|Name origin: "cheese market"|
|Elevation||626 m (2,054 ft)|
|Area||24.83 km2 (9.59 sq mi)|
|Population||17,241 (31 December 2005)|
|Density||694 / km2 (1,797 / sq mi)|
|- summer (DST)||CEST (UTC+2)|
|Wikimedia Commons: Kežmarok|
Settlement at Kežmarok dates back to the Upper Stone Age. In the 13th century the region contained a community of Saxons, a Slovak fishing village, a Hungarian border post and a Carpathian German settlement. Its Latin name was first mentioned in 1251 as Villa (Saxonum apud Ecclesiam) Sancte Elisabeth. In 1269 Kežmarok received its town charter. It also had the right to organize a cheese market (hence the German name Kesmark ("Käsemarkt" - "cheese market"). The terms Nobilissimus (most noble) and nobilissima familia (most noble family) have been used since the 11th century for the King of Hungary and his family, but it were then only a few, among them also Job Zabroczky de Kesmark in the year 1340, which were mentioned in official documents as such. In 1433 the town was severely damaged by a Hussite raid. After 1440, the count of Spiš had a seat in Kežmarok. In the 15th century (and then once more in 1655), Kežmarok became a free royal town.
The town was a stronghold of the noble Thököly family. The Hungarian magnate and warrior Imre Thököly was born in the town in 1657. He died in exile in Turkey in 1705 but in the 20th century his body was returned to Kežmarok and he is buried in a noble mausoleum in the town's Lutheran church.
The town's other monuments include a castle, many Renaissance merchant houses, and a museum of ancient books. In pride of place is the Protestant church built in 1688 entirely of wood. The church also contains an organ of 1719 with wooden pipes. The church has been a UNESCO World Heritage Site since 2008.
Kežmarok had a large ethnic German minority until the end of World War II (see Carpathian Germans). It also had a large and active Jewish community. During World War II, under the auspices of the First Slovak Republic, nearly 3,000 of the town's Jews were deported to German death camps. The town's pre-war Jewish cemetery has now been restored.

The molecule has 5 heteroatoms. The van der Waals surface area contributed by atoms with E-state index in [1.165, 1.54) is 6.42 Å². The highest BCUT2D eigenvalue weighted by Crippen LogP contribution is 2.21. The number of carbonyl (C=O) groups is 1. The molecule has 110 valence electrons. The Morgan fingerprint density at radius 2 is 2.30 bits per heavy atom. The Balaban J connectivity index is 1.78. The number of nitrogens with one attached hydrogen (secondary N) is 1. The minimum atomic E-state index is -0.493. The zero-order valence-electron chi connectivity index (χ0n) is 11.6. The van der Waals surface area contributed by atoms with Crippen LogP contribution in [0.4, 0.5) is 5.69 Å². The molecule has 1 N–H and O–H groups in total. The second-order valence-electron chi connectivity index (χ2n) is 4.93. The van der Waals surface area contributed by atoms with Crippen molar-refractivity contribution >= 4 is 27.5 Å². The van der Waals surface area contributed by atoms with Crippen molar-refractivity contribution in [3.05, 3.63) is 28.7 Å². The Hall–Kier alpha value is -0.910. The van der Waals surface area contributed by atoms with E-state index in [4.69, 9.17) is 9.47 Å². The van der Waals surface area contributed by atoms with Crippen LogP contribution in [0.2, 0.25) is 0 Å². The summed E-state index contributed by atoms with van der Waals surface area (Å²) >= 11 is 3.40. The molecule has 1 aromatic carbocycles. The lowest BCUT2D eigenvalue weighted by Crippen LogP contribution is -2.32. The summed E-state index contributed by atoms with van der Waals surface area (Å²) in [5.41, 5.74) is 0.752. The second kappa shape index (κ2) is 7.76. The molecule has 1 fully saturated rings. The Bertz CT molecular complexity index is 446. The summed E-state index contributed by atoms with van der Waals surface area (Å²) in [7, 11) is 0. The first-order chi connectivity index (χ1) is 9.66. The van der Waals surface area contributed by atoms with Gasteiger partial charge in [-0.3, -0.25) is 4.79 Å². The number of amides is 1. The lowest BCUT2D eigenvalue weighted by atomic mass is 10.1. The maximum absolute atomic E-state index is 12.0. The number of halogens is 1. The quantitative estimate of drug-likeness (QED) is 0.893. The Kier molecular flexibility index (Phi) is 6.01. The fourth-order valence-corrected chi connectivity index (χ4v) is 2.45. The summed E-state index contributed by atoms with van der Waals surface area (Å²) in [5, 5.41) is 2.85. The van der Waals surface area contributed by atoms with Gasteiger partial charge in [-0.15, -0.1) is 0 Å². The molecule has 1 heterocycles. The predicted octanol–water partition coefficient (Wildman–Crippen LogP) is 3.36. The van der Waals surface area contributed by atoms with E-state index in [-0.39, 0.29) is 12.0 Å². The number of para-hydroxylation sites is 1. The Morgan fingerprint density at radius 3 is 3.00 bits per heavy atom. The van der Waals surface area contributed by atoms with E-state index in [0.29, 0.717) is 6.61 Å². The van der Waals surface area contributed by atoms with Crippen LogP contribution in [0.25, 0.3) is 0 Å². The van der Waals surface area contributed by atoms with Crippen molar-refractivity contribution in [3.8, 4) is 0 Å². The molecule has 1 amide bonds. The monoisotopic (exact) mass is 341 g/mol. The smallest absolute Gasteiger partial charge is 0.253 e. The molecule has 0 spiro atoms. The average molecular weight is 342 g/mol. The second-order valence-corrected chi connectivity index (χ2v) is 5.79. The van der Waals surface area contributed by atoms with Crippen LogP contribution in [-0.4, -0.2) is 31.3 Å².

According to the 2001 census, the town had 17,383 inhabitants. 95.21% of inhabitants were Slovaks, 1.59% Roma, 0.83% Czechs and 0.43% Germans. The religious makeup was 77.50% Roman Catholics, 10.98% people with no religious affiliation, 4.83% Lutherans and 2.63% Greek Catholics.
Twin towns — sister cities
- Vojtech Alexander, radiologist
- Lubos Bartecko, ice hockey player
- Karl Sovanka, painter and sculptor
- Radoslav Suchy, ice hockey player
- Imre Thököly, Prince of Transylvania
- Juraj Herz, film director
- Sámuel List medical doctor at Nagyszombat University 1777. Possible relative To Franz Liszt
- The Town Kežmarok[dead link]
- Mestská a obecná štatistika SR[dead link]
- "Municipal Statistics". Statistical Office of the Slovak republic. Archived from the original on 2007-11-16. Retrieved 2007-12-15.
- "Oficiálne stránky mesta Kežmarok". kezmarok.sk. Retrieved 8 February 2010.
- Szinney József, Magyar írók élete és munkái, Hornyánszky Budapest 1900
The records for genealogical research are available at the state archive "Statny Archiv in Levoca, Slovakia"
- Roman Catholic church records (births/marriages/deaths): 1674-1919 (parish A)
- Greek Catholic church records (births/marriages/deaths): 1765-1925 (parish B)
- Lutheran church records (births/marriages/deaths): 1601-1897 (parish A)
- Surnames of living people in Kezmarok